Though the exams pretend they test the potential of the candidate in relation to what they can do in the higher institution and how well they can do in the school, but they just aren’t ever testing for these, they just test who should or should not be admitted based on how high they have scored and leave the schools to use other criteria such as: who you know, how much money you have, and what other thing you can give to define if you deserve to be admitted or not. It makes the exams not needed really. The Post-UTME on its own has over the years being a source of generating revenue for the institutions; in fact more attention is paid to the revenue generating aspect of the screening process than the real thing the screening should be doing. It’s like the institutions are allowed (legally) to take advantage of the students’ urge and the need to get admitted, coupled with their ignorance of how the admission are really given; that’s why the institutions would advertise that students with certain score in the UTME exam should come apply for the Post-UTME without telling them that the course they have applied for would take more than the certain score they advertise. Institution like OAU for instance would call students with 200 scores in the UTME to come do the Post-UTME screening, but not endeavor to tell them that a person who has scored just 200 can never be admitted to study courses like Accounting, Economics, Law, Medicine and the likes of them—even if the candidate has chosen any of these. They will be asked to apply to the Post-UTME even with exploitative prices, and yet not be admitted later on as they finally get to realize they have only scored 200 but the 200 cannot get them into school.

It’s just too depressing that even the higher institutions that are supposed to be teaching against exploitations are the ones doing it the most, all in the scheme of generating revenue and screening applicants. So, do these make it seem like we really need UTME and the Post-UTME?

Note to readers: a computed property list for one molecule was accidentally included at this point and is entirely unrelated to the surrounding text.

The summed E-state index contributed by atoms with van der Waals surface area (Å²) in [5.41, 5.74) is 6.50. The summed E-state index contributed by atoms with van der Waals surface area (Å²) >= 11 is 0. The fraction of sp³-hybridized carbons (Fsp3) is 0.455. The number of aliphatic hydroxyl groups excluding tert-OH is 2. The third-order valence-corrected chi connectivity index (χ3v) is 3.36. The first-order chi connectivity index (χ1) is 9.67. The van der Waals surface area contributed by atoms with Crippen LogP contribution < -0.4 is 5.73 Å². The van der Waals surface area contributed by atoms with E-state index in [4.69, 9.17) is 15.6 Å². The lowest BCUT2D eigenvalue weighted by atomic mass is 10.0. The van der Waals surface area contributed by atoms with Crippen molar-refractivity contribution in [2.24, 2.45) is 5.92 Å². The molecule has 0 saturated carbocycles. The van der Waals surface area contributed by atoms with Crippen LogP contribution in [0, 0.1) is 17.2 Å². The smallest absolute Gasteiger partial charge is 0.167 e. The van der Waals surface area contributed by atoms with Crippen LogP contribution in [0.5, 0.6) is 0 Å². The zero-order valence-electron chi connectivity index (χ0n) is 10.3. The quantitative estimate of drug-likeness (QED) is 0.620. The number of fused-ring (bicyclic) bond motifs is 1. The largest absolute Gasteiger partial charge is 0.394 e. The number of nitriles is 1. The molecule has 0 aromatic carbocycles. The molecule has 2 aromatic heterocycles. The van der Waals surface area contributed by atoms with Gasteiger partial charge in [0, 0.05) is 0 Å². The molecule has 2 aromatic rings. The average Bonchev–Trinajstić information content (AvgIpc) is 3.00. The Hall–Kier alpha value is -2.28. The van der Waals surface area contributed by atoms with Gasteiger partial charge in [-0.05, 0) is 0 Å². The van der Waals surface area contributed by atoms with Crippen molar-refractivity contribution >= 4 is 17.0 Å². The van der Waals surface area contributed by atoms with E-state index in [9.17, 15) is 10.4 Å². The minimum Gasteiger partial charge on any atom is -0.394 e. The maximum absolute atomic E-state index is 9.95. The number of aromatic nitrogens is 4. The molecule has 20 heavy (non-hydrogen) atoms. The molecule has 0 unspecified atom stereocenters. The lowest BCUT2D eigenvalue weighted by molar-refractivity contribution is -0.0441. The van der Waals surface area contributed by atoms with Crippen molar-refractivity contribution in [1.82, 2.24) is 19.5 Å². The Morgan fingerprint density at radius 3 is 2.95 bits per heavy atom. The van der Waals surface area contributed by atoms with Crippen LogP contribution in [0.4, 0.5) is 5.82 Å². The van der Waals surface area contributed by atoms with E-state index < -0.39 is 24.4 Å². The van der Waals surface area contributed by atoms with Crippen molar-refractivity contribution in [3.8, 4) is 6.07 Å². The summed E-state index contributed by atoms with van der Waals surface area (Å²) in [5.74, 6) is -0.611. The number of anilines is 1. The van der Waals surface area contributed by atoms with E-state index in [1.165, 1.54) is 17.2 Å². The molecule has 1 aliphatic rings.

A counter-argument was placed against my position on Facebook where—prior to this—I have argued about why we don’t need the UTME and Post-UTME; the nice man argued that without the Post-UTME the schools would only be admitting shabby students and be producing shabby graduates. Based on the fact that the level of exam malpractices in UTME now is near zero, he argued that the exam is doing the right thing in scoring out who can be admitted and who cannot. Yes, I agree, JAMB has achieved so much when it comes to UTME and credibility; they really have, and that is commendable. But I can also argue that neither the credibility of UTME nor that of the Post-UTME is a primary determinant of the kinds of graduates the schools will produce; neither is it a guarantee that the schools are admitting the “promising” students. I believe if the O/Level exams are fostered too—just as the UTME is fostered—they will do better in defining which student deserves to be admitted or not, and how they would do in school when admitted; and in fact, they could even be used in placing the students to departments where they can do better. But then, the government is yet to figure out if they want the schools to be educating or exploiting. Come to think of it, needing to go through like three stages of exams to get into the higher institution; exams you will have to pay huge sums of money for, what effect would it have on trying to curb illiteracy in the country? This is all I thought to make me conclude we really do not need UTME or the Post-UTME. All we need to do is make WAEC and NECO better and widen their functions.

People who read this also have interest in reading this:

Our Services for OAU Undergraduate Degrees Aspirants

No comments:

Post a Comment